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Macro Photos of Filmrolls Present a New Way of Seeing The Godfather, Scarface and Citizen Kane

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Trois Couleurs; Bleu by Krzysztof Kieslowski, 1993

Austrian photographer Reiner Riedler‘s new project, the appropriately titled The Unseen Seen is a series of macro shots of original filmrolls. Having gained access to The Deutsche Kinemathek, Berlin museum and film archive—home to 13,000 national and international film titles—Riedler selected a mix of well-known cult classics and lesser known films to photograph. He set up a makeshift studio in the archive, using film lights to backlight the filmrolls, lighting each one in the same way for continuity. Alone the images present an interesting graphic visual, but Riedler hopes that coupled with the film titles they will rouse the viewer’s unique associations with the film.

Riedler is represented by AnzenbergerAgency and his fine art prints can be bought at AnzenbergerGallery.

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Ginger E Fred by Federico Fellini, 1985

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Der Blaue Engel (The Blue Angel) by Josef von Sternberg, 1930

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The Godfather by Francis Ford Coppola, 1972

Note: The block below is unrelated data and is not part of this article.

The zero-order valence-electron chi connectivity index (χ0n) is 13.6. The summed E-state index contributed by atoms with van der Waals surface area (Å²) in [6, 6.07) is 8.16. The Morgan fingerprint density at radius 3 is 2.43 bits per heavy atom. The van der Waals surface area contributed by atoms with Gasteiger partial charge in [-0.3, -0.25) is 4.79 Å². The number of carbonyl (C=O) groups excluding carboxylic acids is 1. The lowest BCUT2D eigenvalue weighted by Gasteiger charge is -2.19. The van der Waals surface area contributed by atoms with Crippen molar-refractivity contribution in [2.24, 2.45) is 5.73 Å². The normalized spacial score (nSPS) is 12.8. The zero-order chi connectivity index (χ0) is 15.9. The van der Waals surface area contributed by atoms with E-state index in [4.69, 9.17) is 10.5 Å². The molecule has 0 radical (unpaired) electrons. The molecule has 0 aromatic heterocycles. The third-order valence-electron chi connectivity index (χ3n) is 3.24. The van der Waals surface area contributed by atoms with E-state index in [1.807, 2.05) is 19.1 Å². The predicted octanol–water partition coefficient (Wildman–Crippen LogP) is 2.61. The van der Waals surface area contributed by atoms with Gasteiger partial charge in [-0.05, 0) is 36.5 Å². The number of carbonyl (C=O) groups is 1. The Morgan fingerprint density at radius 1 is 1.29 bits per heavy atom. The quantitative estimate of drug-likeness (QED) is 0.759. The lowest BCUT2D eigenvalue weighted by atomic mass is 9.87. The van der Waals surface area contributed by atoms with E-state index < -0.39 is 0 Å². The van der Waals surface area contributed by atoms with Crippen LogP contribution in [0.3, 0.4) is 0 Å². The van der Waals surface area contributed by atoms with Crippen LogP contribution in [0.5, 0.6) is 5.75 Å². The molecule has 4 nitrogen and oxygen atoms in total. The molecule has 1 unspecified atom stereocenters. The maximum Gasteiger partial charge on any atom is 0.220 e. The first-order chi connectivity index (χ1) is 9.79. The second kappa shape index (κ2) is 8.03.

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The Ghost Of Frankenstein by Erle C. Kenton, 1942

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Bram Stoker’s Dracula by Francis Ford Coppola, 1992

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Marlene Dietrich, a conversation with Dr. J. Robert Oppenheimer, Original Print

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Ghosts by Christian Petzold, 2005

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Scarface by Howard Hawks, 1932

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Citizen Kane by Orson Welles, 1941

  • http://www.rubenreehorst.com Ruben Reehorst

    very nice concept and execution,but could these rolls not be any random filmroll? I get the point but miss a sense of symbolism wich to me leaves too much open. -R.

  • http://avlmotofoto.com Francis Danforth

    I don’t get the naming scheme. The images are attractive but empty of the implied connections.

  • Danni C

    I’m not quite certain why the above two commenters are confused. The entire description of this work is above!

    Personally, I think this is genius and really quite striking, as a film and cinematography student myself. You’re seeing the original rolls, which are incredibly fragile and extremely hard to acquire, of some of the greatest works in film history. And the photographer has chosen to show the entirety of the film, in a single shot, by backlighting the rolls. You are seeing, basically, the entire colour scheme of each film. It’s absolutely genius. Ginger E Fred is the most striking. That strip of red cutting the film… I want to watch it now, as I haven’t yet, just out of sheer curiosity for what those scenes are.

  • http://www.voorhes.com Adam Voorhes

    Rad.

  • Chris

    Thanks for the 300px images. It’s not 1998 anymore.
    And thanks for making all of the images into recursive links so that they bring me back to this article, from where I left.